the_crash.test is the latest immersive theatre experience from Hijinx to dive headfirst into the wonderful world of digital puppetry. Using hybrid platforms to captivate its audience, it tells the story of fictional company Figital and their artificial intelligence creation, named Bob. Bob develops affection for an emotionally brittle member of the Figital team: much like Frankenstein’s monster, this robot hasn’t had the rich tapestry of unspoken rules concerning human nature explained to him.
All told, this was one of the most interesting, strange and amazing stage experiences I’ve had for a long time. Watching the_crash.test via livestream, I enjoyed the ability to participate alongside the live performance via polls that sway the narrative and allowed the crash test dummy to be controlled by more than one actor. This was despite elements of it being present in many performances I’ve seen before, such as breaking the fourth wall (as seen in The Lehman Trilogy) and using one actor to represent more than one character – which also makes for a safer COVID-era working environment. The use of technology to give a performance a digital platform is also something we saw a lot through lockdown.
The tense relationship between characters Ben and Owen, and the comic relief of Betty, was hugely beneficial, ensuring the play’s seriousness was augmented by humour. The transitional music was helpful, too, ensuring any silences during the performances were covered. This was interspersed with propaganda regarding Figital’s business proposal: with the business worth £8 billion, under no circumstances can the investors learn of its teething problems.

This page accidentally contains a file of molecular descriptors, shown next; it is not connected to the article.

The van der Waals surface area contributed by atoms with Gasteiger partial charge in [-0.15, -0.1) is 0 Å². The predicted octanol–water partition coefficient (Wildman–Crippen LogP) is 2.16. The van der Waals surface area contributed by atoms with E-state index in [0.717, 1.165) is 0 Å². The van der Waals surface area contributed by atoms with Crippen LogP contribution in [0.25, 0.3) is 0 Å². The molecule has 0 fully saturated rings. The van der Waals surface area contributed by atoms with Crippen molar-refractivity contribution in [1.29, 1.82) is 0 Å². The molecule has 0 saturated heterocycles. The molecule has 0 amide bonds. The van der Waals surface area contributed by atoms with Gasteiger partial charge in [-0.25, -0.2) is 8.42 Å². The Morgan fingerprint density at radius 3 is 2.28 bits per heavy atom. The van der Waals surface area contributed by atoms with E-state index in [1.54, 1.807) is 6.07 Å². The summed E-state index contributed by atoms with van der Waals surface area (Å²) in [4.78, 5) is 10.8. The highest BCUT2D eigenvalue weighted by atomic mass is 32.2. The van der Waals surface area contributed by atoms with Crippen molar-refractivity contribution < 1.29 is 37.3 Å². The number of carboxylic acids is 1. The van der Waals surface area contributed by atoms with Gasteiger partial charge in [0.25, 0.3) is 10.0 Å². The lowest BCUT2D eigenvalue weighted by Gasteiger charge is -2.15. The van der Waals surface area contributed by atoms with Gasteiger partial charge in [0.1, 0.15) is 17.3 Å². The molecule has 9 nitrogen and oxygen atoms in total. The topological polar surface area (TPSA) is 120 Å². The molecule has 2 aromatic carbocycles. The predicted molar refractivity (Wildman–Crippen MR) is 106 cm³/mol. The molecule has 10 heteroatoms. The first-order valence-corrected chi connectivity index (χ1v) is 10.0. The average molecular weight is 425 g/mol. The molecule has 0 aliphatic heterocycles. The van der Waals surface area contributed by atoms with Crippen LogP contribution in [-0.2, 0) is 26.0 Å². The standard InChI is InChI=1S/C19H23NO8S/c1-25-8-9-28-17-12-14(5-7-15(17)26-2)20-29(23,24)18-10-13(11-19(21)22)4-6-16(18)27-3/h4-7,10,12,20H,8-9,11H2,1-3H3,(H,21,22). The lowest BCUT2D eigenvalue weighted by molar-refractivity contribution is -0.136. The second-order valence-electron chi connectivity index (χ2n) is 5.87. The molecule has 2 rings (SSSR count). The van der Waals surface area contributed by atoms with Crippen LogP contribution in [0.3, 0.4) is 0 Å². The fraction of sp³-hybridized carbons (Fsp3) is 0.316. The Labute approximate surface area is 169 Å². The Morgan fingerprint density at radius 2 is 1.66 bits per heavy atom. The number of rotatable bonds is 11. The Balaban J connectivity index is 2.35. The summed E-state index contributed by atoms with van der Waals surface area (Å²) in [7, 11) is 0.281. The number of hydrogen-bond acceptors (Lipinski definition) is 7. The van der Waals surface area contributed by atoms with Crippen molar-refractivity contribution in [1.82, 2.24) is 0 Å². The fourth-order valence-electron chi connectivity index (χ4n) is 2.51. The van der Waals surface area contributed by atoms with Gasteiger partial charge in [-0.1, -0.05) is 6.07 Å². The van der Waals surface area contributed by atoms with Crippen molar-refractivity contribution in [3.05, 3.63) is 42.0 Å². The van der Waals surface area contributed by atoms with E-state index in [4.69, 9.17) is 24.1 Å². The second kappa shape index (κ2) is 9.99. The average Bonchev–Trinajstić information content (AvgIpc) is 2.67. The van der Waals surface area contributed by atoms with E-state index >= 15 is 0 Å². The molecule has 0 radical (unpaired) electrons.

A personal issue I had was that the main narrative undercuts this business proposal, leaving the audience interested in how this seed of an idea might bloom. I was optimistic, to begin with, that this might be a happy ending – but with Hijinx, we are never delivered the story we expect. Instead, we watch as Bob is unable to comprehend the unlawful action he commits to help someone, one that will ultimately make him “happy”. Bob is always learning and listening to try to help those he deems worthy, despite any legal obligations.
Using screens as a way to explore voice and connection allowed us to be more involved in ways we haven’t since before COVID. There were cutaway scenes backstage, and it was interesting to see the inner machinations of the cast – like watching a blooper reel as things started to fall apart. The most interesting part was the ending statement: trying to co-exist with this ever-learning robot. Much like Frankenstein’s monster, Bob is an evolving entity, unshackled from the rules of society and asking questions that we as adults have already learned. The focus on being downloaded onto an ancient system ended the piece in a much more psychological and psychedelic way than I was expecting, but was well worth it.
The simplicity of the_crash.test is a complete marvel. It strips away any artifice and focuses wholly on its value as improvisational theatre at its best.
Wales Millennium Centre, Cardiff Bay, Fri 13 May
words BILLIE INGRAM SOFOKLEOUS
the_crash.test will be performed again as part of Hijinx’s Unity Festival, Fri 24 June at the Wales Millenium Centre, Cardiff Bay. Tickets: £12. Info: here.
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